Last week, the U.S. Department of Labor ordered Prince George’s County School System (PGCSS) in Maryland to pay $5.9 million in back pay and penalties to foreign teachers working on H-1B visas.
The H-1B program allows foreign professionals to work for U.S. employers for a temporary period of time. Employers that participate in the H-1B visa program agree to pay U.S. and foreign employees equally, with the salary being at or above the prevailing wage for the position.
PGCSS began participating in the H-1B visa program to fill math and science teacher positions when it was unable to find qualified U.S. teachers. In doing so, PGCSS required the foreign teachers to pay thousands of dollars to cover H-1B visa expenses. When the cost of the visa expenses was deducted from the wages paid to the teachers, the actual salary for the positions fell below the legally-required prevailing wage.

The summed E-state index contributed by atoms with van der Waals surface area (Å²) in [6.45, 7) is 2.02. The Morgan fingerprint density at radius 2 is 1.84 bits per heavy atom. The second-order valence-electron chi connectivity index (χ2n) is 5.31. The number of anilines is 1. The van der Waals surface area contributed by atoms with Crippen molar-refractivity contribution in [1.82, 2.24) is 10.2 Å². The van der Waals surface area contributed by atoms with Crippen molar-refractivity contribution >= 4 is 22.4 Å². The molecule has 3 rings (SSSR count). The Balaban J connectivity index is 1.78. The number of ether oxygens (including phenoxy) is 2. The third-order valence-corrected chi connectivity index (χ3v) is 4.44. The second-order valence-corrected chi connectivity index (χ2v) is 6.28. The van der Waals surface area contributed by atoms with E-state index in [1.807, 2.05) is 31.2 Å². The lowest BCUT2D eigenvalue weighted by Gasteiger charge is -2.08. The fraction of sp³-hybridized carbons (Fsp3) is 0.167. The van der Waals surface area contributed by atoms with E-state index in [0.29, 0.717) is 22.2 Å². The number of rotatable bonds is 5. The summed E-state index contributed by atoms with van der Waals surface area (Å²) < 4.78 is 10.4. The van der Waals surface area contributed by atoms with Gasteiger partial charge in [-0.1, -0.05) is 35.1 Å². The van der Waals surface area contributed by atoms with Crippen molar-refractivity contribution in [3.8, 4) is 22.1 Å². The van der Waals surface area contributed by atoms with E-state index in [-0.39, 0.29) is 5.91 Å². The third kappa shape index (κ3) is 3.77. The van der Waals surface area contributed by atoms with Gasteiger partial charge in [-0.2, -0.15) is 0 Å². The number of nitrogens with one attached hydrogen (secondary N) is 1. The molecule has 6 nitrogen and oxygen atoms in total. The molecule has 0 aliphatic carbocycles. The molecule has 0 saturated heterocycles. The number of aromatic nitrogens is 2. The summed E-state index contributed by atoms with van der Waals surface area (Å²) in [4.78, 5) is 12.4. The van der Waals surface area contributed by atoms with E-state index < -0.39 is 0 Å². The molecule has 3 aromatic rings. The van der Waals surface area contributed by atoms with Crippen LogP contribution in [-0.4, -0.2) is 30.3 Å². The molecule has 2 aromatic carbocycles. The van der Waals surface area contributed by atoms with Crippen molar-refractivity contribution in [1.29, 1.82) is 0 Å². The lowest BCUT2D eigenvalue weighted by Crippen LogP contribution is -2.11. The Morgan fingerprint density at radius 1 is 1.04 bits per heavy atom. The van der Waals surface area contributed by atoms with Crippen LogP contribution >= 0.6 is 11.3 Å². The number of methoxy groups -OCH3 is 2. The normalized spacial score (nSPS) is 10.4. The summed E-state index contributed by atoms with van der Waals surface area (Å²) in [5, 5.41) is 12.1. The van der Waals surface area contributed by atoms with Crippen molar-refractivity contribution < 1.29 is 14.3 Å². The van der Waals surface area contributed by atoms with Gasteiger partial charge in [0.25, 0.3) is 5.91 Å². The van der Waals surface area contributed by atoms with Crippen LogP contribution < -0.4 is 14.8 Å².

“H-1B employers basically have a contract to pay a certain wage for a certain period of time,” says Ryan Adair, MSEC’s Manager of Immigration Services. “They have to take payment of wages seriously.” Adair notes that PGCSS paid penalties of almost $2 million because it failed to correct the problem on its own.
The Department of Labor also found PGCSS to be a “willful violator” of federal immigration and labor laws and may debar it from participating in the H-1B and green card processes in the future.